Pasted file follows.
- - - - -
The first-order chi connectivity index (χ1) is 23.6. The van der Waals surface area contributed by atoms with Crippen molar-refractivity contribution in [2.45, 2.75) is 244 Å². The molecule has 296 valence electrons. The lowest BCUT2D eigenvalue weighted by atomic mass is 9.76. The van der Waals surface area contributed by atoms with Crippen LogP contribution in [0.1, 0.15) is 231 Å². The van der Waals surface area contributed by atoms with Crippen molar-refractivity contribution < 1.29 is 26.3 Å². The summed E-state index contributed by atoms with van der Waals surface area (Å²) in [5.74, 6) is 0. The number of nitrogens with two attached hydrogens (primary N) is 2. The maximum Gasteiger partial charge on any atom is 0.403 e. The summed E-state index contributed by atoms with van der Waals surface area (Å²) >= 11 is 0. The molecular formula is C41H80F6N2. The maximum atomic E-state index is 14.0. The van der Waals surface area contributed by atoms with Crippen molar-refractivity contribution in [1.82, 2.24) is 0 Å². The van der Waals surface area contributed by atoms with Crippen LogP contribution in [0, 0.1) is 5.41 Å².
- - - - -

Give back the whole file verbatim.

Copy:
The first-order chi connectivity index (χ1) is 23.6. The van der Waals surface area contributed by atoms with Crippen molar-refractivity contribution in [2.45, 2.75) is 244 Å². The molecule has 296 valence electrons. The lowest BCUT2D eigenvalue weighted by atomic mass is 9.76. The van der Waals surface area contributed by atoms with Crippen LogP contribution in [0.1, 0.15) is 231 Å². The van der Waals surface area contributed by atoms with Crippen molar-refractivity contribution < 1.29 is 26.3 Å². The summed E-state index contributed by atoms with van der Waals surface area (Å²) in [5.74, 6) is 0. The number of nitrogens with two attached hydrogens (primary N) is 2. The maximum Gasteiger partial charge on any atom is 0.403 e. The summed E-state index contributed by atoms with van der Waals surface area (Å²) >= 11 is 0. The molecular formula is C41H80F6N2. The maximum atomic E-state index is 14.0. The van der Waals surface area contributed by atoms with Crippen molar-refractivity contribution in [1.82, 2.24) is 0 Å². The van der Waals surface area contributed by atoms with Crippen LogP contribution in [0, 0.1) is 5.41 Å².